Finally, am I all in, when it comes to my connection with and commitment to with the Jewish community, and with this community? During last year’s House Meeting Listening campaign, so ably conducted by the members of our Ani v’Atah core team, led by Ellen Carno and Jonathan Adams, we heard from nearly 300 members of this congregation about a wide variety of subjects that concern us as a community. With so many voices, one can easily imagine that according to Jewish math we heard over 2000 different ideas and/or opinions. Well, not exactly. But we did hear about many subjects. After listening for the common threads, our core team brought its sense of what had been heard most often to the congregation in early June and collectively we decided to pursue several different themes during this New Year. One theme suggested a strong desire for us to look at the ways in which we worship as a community. Shortly after these holy days we will commence a self-study on worship and worship renewal. If you’d like to be a part of this, let me know. There were concerns about teen stress, civil discourse, economic justice and more. These, too, will become action-oriented themes as we move into the New Year. Atop the list of our concerns was the question: How can we become a more welcoming community and how can we better reach out and engage one another? Over the course of the summer over 40 members of our community have been reading, talking and exploring this theme. Some of us attended a two-day Global Leadership Conference, and while the theme of the conference did not directly address this question, the ways in which we were made to feel welcome, and included were inspiring and led us to thinking and re-thinking about our own community here at Temple Shalom. The answer to the question, how can we become stronger as a community, lies not only in how the staff and lay leadership create an atmosphere that is welcoming. One of the takeaways from the conference was that each and every member of the community has to play a role. We need to be “all in” — together. That does not mean we need to all be in, in the same way.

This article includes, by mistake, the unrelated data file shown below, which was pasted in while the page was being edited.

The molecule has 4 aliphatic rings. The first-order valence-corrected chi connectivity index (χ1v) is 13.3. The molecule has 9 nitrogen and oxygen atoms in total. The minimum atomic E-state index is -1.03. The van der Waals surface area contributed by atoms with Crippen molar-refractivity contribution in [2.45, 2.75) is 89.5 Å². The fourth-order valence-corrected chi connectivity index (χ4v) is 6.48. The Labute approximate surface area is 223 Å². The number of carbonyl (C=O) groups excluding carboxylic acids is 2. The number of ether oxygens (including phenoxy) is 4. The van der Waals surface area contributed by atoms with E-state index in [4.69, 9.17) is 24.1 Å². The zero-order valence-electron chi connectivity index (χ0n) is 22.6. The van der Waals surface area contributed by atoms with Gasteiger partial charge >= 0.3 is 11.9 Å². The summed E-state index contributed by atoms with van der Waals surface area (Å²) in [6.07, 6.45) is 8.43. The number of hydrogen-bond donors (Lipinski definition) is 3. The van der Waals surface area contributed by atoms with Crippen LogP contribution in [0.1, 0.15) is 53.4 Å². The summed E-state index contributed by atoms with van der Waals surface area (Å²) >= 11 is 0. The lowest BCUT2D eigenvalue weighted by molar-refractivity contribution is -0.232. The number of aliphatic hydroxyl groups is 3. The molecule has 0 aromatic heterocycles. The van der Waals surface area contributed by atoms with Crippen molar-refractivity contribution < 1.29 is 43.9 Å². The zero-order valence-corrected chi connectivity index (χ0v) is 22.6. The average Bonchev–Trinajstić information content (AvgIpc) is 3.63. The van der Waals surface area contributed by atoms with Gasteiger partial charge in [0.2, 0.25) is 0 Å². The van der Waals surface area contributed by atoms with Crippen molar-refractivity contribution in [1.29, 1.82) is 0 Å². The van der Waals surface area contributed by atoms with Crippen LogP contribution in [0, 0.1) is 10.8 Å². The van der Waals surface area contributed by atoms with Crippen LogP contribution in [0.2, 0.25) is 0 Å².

Temple Shalom adopted its Values and Vision statement before I became a part of this community. In the past dozen years, we have worked hard to bring the words of that statement to life in our activities and relationships. For some, Torah Lishmah, Lifelong Learning is their gateway; for others Kedushah, Spirituality, whether through worship, discussion groups or study is their passion. Some come for Kehillah, to feel connected to a community of meaning and meaningful relationships. For yet others, it’s Tikkun Olam: working to repair our fractured world, whether it’s rebuilding a house in New Orleans, sorting the truck which I hope is filling up to overflowing outside on Temple Street, or working on one of the dozens of mitzvah projects and activities through the year. We each enter this holy place through a different doorway. It’s the aggregate of our presence, energy, passion and that makes Temple Shalom a dynamic and life-affirming community. Just like the members of an orchestra, we each bring our own interests and gifts to the collective. In doing so, we contribute to that final value, Brit Olam — sustaining Jewish continuity – here at Temple Shalom, in our broader community and in the world at large.